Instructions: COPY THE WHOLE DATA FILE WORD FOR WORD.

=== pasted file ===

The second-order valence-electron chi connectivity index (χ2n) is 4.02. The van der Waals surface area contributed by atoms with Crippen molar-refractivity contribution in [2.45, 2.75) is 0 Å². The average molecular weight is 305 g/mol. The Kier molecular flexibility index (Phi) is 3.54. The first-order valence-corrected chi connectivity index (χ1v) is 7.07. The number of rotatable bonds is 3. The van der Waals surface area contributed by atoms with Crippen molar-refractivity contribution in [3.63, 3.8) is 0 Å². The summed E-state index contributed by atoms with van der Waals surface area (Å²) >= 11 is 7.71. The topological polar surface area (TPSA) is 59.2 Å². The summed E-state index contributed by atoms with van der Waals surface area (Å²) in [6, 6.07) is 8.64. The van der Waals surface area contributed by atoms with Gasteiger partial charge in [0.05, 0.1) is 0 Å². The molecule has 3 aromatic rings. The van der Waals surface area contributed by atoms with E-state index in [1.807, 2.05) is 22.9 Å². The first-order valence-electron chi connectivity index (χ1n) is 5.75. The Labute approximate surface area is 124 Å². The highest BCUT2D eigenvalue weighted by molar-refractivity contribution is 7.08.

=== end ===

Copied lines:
The second-order valence-electron chi connectivity index (χ2n) is 4.02. The van der Waals surface area contributed by atoms with Crippen molar-refractivity contribution in [2.45, 2.75) is 0 Å². The average molecular weight is 305 g/mol. The Kier molecular flexibility index (Phi) is 3.54. The first-order valence-corrected chi connectivity index (χ1v) is 7.07. The number of rotatable bonds is 3. The van der Waals surface area contributed by atoms with Crippen molar-refractivity contribution in [3.63, 3.8) is 0 Å². The summed E-state index contributed by atoms with van der Waals surface area (Å²) >= 11 is 7.71. The topological polar surface area (TPSA) is 59.2 Å². The summed E-state index contributed by atoms with van der Waals surface area (Å²) in [6, 6.07) is 8.64. The van der Waals surface area contributed by atoms with Gasteiger partial charge in [0.05, 0.1) is 0 Å². The molecule has 3 aromatic rings. The van der Waals surface area contributed by atoms with E-state index in [1.807, 2.05) is 22.9 Å². The first-order valence-electron chi connectivity index (χ1n) is 5.75. The Labute approximate surface area is 124 Å². The highest BCUT2D eigenvalue weighted by molar-refractivity contribution is 7.08.